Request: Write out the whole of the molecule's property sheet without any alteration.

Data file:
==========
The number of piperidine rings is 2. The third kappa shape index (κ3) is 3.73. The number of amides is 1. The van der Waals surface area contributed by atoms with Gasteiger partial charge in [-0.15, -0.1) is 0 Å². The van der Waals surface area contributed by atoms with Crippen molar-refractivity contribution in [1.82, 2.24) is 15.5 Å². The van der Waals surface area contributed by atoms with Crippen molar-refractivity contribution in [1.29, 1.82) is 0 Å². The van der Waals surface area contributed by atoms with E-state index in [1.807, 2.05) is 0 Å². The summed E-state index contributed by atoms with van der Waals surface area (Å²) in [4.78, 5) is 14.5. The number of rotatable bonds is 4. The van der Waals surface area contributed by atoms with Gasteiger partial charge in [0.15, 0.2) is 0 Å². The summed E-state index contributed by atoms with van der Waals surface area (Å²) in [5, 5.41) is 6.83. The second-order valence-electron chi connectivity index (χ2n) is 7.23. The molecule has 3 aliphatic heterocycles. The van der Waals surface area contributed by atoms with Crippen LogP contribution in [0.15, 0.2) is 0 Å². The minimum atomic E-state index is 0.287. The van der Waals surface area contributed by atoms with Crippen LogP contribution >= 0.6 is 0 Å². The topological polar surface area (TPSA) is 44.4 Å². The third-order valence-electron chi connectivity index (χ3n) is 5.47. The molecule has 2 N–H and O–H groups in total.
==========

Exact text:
The number of piperidine rings is 2. The third kappa shape index (κ3) is 3.73. The number of amides is 1. The van der Waals surface area contributed by atoms with Gasteiger partial charge in [-0.15, -0.1) is 0 Å². The van der Waals surface area contributed by atoms with Crippen molar-refractivity contribution in [1.82, 2.24) is 15.5 Å². The van der Waals surface area contributed by atoms with Crippen molar-refractivity contribution in [1.29, 1.82) is 0 Å². The van der Waals surface area contributed by atoms with E-state index in [1.807, 2.05) is 0 Å². The summed E-state index contributed by atoms with van der Waals surface area (Å²) in [4.78, 5) is 14.5. The number of rotatable bonds is 4. The van der Waals surface area contributed by atoms with Gasteiger partial charge in [0.15, 0.2) is 0 Å². The summed E-state index contributed by atoms with van der Waals surface area (Å²) in [5, 5.41) is 6.83. The second-order valence-electron chi connectivity index (χ2n) is 7.23. The molecule has 3 aliphatic heterocycles. The van der Waals surface area contributed by atoms with Crippen LogP contribution in [0.15, 0.2) is 0 Å². The minimum atomic E-state index is 0.287. The van der Waals surface area contributed by atoms with Crippen LogP contribution >= 0.6 is 0 Å². The topological polar surface area (TPSA) is 44.4 Å². The third-order valence-electron chi connectivity index (χ3n) is 5.47. The molecule has 2 N–H and O–H groups in total.